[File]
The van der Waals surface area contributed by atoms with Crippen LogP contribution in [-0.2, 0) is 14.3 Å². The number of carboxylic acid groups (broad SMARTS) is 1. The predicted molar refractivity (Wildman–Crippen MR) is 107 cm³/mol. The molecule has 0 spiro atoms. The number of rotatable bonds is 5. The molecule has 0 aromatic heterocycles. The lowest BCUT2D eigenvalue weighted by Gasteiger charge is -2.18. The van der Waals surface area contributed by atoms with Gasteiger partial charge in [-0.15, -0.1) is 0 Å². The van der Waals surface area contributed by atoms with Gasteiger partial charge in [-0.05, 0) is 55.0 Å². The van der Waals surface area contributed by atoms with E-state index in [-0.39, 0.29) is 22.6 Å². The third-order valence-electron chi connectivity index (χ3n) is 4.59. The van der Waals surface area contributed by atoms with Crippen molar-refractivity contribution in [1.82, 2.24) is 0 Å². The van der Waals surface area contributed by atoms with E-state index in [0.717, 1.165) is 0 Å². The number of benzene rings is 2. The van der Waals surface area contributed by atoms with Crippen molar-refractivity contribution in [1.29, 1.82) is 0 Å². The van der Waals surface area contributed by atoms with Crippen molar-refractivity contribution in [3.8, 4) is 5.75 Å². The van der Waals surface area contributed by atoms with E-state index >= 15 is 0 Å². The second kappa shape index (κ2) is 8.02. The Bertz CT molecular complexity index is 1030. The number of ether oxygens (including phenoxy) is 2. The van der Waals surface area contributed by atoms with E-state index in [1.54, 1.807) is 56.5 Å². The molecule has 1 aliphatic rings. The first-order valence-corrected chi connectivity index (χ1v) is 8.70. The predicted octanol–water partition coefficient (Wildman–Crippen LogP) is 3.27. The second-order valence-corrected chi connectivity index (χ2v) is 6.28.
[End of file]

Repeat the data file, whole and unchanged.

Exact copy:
The van der Waals surface area contributed by atoms with Crippen LogP contribution in [-0.2, 0) is 14.3 Å². The number of carboxylic acid groups (broad SMARTS) is 1. The predicted molar refractivity (Wildman–Crippen MR) is 107 cm³/mol. The molecule has 0 spiro atoms. The number of rotatable bonds is 5. The molecule has 0 aromatic heterocycles. The lowest BCUT2D eigenvalue weighted by Gasteiger charge is -2.18. The van der Waals surface area contributed by atoms with Gasteiger partial charge in [-0.15, -0.1) is 0 Å². The van der Waals surface area contributed by atoms with Gasteiger partial charge in [-0.05, 0) is 55.0 Å². The van der Waals surface area contributed by atoms with E-state index in [-0.39, 0.29) is 22.6 Å². The third-order valence-electron chi connectivity index (χ3n) is 4.59. The van der Waals surface area contributed by atoms with Crippen molar-refractivity contribution in [1.82, 2.24) is 0 Å². The van der Waals surface area contributed by atoms with E-state index in [0.717, 1.165) is 0 Å². The number of benzene rings is 2. The van der Waals surface area contributed by atoms with Crippen molar-refractivity contribution in [1.29, 1.82) is 0 Å². The van der Waals surface area contributed by atoms with Crippen molar-refractivity contribution in [3.8, 4) is 5.75 Å². The van der Waals surface area contributed by atoms with E-state index >= 15 is 0 Å². The second kappa shape index (κ2) is 8.02. The Bertz CT molecular complexity index is 1030. The number of ether oxygens (including phenoxy) is 2. The van der Waals surface area contributed by atoms with E-state index in [1.54, 1.807) is 56.5 Å². The molecule has 1 aliphatic rings. The first-order valence-corrected chi connectivity index (χ1v) is 8.70. The predicted octanol–water partition coefficient (Wildman–Crippen LogP) is 3.27. The second-order valence-corrected chi connectivity index (χ2v) is 6.28.